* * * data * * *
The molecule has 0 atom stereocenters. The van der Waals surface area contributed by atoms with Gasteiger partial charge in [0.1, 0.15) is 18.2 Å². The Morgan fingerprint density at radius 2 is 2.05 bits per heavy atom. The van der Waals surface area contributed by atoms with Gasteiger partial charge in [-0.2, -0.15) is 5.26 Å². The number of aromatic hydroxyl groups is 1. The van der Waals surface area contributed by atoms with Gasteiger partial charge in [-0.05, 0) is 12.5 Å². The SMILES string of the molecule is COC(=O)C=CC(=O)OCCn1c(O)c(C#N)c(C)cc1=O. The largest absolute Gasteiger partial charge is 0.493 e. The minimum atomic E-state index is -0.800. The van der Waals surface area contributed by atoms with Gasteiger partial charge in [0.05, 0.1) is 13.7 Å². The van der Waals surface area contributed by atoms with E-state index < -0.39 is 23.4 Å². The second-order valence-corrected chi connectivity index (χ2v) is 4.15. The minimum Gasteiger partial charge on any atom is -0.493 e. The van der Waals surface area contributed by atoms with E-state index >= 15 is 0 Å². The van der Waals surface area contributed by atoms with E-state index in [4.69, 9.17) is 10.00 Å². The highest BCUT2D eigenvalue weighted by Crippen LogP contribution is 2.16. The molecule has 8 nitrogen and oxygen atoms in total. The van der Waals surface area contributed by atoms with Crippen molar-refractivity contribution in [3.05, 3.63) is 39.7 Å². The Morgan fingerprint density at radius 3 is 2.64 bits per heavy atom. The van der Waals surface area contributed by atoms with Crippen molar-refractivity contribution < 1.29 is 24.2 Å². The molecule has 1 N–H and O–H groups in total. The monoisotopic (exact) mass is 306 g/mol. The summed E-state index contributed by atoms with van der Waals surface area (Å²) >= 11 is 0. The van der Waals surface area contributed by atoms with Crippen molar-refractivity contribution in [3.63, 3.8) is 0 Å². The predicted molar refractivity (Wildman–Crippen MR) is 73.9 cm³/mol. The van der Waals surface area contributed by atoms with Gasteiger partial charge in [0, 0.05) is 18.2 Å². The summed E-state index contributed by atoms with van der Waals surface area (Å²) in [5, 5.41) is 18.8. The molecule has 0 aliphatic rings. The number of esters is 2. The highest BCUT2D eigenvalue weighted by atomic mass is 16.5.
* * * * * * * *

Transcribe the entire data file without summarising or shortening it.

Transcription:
The molecule has 0 atom stereocenters. The van der Waals surface area contributed by atoms with Gasteiger partial charge in [0.1, 0.15) is 18.2 Å². The Morgan fingerprint density at radius 2 is 2.05 bits per heavy atom. The van der Waals surface area contributed by atoms with Gasteiger partial charge in [-0.2, -0.15) is 5.26 Å². The number of aromatic hydroxyl groups is 1. The van der Waals surface area contributed by atoms with Gasteiger partial charge in [-0.05, 0) is 12.5 Å². The SMILES string of the molecule is COC(=O)C=CC(=O)OCCn1c(O)c(C#N)c(C)cc1=O. The largest absolute Gasteiger partial charge is 0.493 e. The minimum atomic E-state index is -0.800. The van der Waals surface area contributed by atoms with Gasteiger partial charge in [0.05, 0.1) is 13.7 Å². The van der Waals surface area contributed by atoms with E-state index < -0.39 is 23.4 Å². The second-order valence-corrected chi connectivity index (χ2v) is 4.15. The minimum Gasteiger partial charge on any atom is -0.493 e. The van der Waals surface area contributed by atoms with E-state index >= 15 is 0 Å². The van der Waals surface area contributed by atoms with E-state index in [4.69, 9.17) is 10.00 Å². The highest BCUT2D eigenvalue weighted by Crippen LogP contribution is 2.16. The molecule has 8 nitrogen and oxygen atoms in total. The van der Waals surface area contributed by atoms with Crippen molar-refractivity contribution in [3.05, 3.63) is 39.7 Å². The Morgan fingerprint density at radius 3 is 2.64 bits per heavy atom. The van der Waals surface area contributed by atoms with Crippen molar-refractivity contribution < 1.29 is 24.2 Å². The molecule has 1 N–H and O–H groups in total. The monoisotopic (exact) mass is 306 g/mol. The summed E-state index contributed by atoms with van der Waals surface area (Å²) >= 11 is 0. The van der Waals surface area contributed by atoms with Crippen molar-refractivity contribution in [3.63, 3.8) is 0 Å². The predicted molar refractivity (Wildman–Crippen MR) is 73.9 cm³/mol. The van der Waals surface area contributed by atoms with Gasteiger partial charge in [0, 0.05) is 18.2 Å². The summed E-state index contributed by atoms with van der Waals surface area (Å²) in [5, 5.41) is 18.8. The molecule has 0 aliphatic rings. The number of esters is 2. The highest BCUT2D eigenvalue weighted by atomic mass is 16.5.